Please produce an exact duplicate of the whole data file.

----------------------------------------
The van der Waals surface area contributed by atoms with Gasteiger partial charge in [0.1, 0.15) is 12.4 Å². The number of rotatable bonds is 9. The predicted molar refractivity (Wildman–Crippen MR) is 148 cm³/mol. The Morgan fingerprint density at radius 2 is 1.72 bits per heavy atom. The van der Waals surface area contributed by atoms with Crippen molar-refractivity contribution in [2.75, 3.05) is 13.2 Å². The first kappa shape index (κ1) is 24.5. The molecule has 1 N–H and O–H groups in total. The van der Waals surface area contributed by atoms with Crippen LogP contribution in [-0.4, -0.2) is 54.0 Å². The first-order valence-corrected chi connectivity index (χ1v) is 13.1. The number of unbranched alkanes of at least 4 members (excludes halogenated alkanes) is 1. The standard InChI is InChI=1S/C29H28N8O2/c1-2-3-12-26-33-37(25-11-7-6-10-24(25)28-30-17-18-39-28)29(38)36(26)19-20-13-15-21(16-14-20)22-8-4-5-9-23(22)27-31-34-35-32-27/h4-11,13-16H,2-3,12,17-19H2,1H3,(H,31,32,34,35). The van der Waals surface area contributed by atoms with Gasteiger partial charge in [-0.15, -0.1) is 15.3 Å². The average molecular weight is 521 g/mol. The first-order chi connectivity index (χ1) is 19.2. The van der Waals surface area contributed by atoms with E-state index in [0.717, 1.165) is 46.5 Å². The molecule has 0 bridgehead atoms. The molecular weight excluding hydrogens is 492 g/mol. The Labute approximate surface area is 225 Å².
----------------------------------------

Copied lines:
The van der Waals surface area contributed by atoms with Gasteiger partial charge in [0.1, 0.15) is 12.4 Å². The number of rotatable bonds is 9. The predicted molar refractivity (Wildman–Crippen MR) is 148 cm³/mol. The Morgan fingerprint density at radius 2 is 1.72 bits per heavy atom. The van der Waals surface area contributed by atoms with Crippen molar-refractivity contribution in [2.75, 3.05) is 13.2 Å². The first kappa shape index (κ1) is 24.5. The molecule has 1 N–H and O–H groups in total. The van der Waals surface area contributed by atoms with Crippen LogP contribution in [-0.4, -0.2) is 54.0 Å². The first-order valence-corrected chi connectivity index (χ1v) is 13.1. The number of unbranched alkanes of at least 4 members (excludes halogenated alkanes) is 1. The standard InChI is InChI=1S/C29H28N8O2/c1-2-3-12-26-33-37(25-11-7-6-10-24(25)28-30-17-18-39-28)29(38)36(26)19-20-13-15-21(16-14-20)22-8-4-5-9-23(22)27-31-34-35-32-27/h4-11,13-16H,2-3,12,17-19H2,1H3,(H,31,32,34,35). The van der Waals surface area contributed by atoms with Gasteiger partial charge in [-0.15, -0.1) is 15.3 Å². The average molecular weight is 521 g/mol. The first-order chi connectivity index (χ1) is 19.2. The van der Waals surface area contributed by atoms with E-state index in [0.717, 1.165) is 46.5 Å². The molecule has 0 bridgehead atoms. The molecular weight excluding hydrogens is 492 g/mol. The Labute approximate surface area is 225 Å².